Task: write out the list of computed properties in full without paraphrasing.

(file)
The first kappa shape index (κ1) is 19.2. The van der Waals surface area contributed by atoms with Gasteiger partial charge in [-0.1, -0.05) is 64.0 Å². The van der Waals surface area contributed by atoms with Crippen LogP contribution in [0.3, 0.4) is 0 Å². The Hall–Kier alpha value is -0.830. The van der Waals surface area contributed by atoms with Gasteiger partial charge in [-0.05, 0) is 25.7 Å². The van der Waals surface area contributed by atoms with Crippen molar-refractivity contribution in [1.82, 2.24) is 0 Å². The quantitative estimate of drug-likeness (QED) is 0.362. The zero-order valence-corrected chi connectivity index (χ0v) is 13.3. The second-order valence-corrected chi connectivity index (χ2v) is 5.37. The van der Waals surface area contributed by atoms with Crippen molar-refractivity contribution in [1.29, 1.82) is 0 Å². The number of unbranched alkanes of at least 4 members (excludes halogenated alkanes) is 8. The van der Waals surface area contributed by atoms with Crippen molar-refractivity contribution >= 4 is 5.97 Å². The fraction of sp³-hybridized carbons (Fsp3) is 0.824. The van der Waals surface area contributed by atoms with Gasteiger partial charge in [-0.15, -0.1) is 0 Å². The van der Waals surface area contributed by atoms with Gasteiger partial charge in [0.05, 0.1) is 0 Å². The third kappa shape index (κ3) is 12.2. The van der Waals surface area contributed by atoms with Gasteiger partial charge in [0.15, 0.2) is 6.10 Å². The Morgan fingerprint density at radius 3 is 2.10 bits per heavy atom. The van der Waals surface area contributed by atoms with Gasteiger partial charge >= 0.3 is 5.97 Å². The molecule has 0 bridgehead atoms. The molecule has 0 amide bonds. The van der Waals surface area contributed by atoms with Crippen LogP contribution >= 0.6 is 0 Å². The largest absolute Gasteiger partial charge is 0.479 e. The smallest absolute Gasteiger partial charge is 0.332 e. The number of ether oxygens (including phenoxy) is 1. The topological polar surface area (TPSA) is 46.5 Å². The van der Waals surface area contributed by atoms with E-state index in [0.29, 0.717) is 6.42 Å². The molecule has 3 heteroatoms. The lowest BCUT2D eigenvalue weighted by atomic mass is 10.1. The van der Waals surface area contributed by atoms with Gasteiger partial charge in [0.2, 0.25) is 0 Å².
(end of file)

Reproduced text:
The first kappa shape index (κ1) is 19.2. The van der Waals surface area contributed by atoms with Gasteiger partial charge in [-0.1, -0.05) is 64.0 Å². The van der Waals surface area contributed by atoms with Crippen LogP contribution in [0.3, 0.4) is 0 Å². The Hall–Kier alpha value is -0.830. The van der Waals surface area contributed by atoms with Gasteiger partial charge in [-0.05, 0) is 25.7 Å². The van der Waals surface area contributed by atoms with Crippen molar-refractivity contribution in [1.82, 2.24) is 0 Å². The quantitative estimate of drug-likeness (QED) is 0.362. The zero-order valence-corrected chi connectivity index (χ0v) is 13.3. The second-order valence-corrected chi connectivity index (χ2v) is 5.37. The van der Waals surface area contributed by atoms with Crippen molar-refractivity contribution in [1.29, 1.82) is 0 Å². The number of unbranched alkanes of at least 4 members (excludes halogenated alkanes) is 8. The van der Waals surface area contributed by atoms with Crippen molar-refractivity contribution >= 4 is 5.97 Å². The fraction of sp³-hybridized carbons (Fsp3) is 0.824. The van der Waals surface area contributed by atoms with Gasteiger partial charge in [-0.15, -0.1) is 0 Å². The van der Waals surface area contributed by atoms with Gasteiger partial charge in [0.05, 0.1) is 0 Å². The third kappa shape index (κ3) is 12.2. The van der Waals surface area contributed by atoms with Gasteiger partial charge in [0.15, 0.2) is 6.10 Å². The Morgan fingerprint density at radius 3 is 2.10 bits per heavy atom. The van der Waals surface area contributed by atoms with Gasteiger partial charge >= 0.3 is 5.97 Å². The molecule has 0 bridgehead atoms. The molecule has 0 amide bonds. The van der Waals surface area contributed by atoms with Crippen LogP contribution >= 0.6 is 0 Å². The largest absolute Gasteiger partial charge is 0.479 e. The smallest absolute Gasteiger partial charge is 0.332 e. The number of ether oxygens (including phenoxy) is 1. The topological polar surface area (TPSA) is 46.5 Å². The van der Waals surface area contributed by atoms with E-state index in [0.29, 0.717) is 6.42 Å². The molecule has 3 heteroatoms. The lowest BCUT2D eigenvalue weighted by atomic mass is 10.1. The van der Waals surface area contributed by atoms with Gasteiger partial charge in [0.2, 0.25) is 0 Å².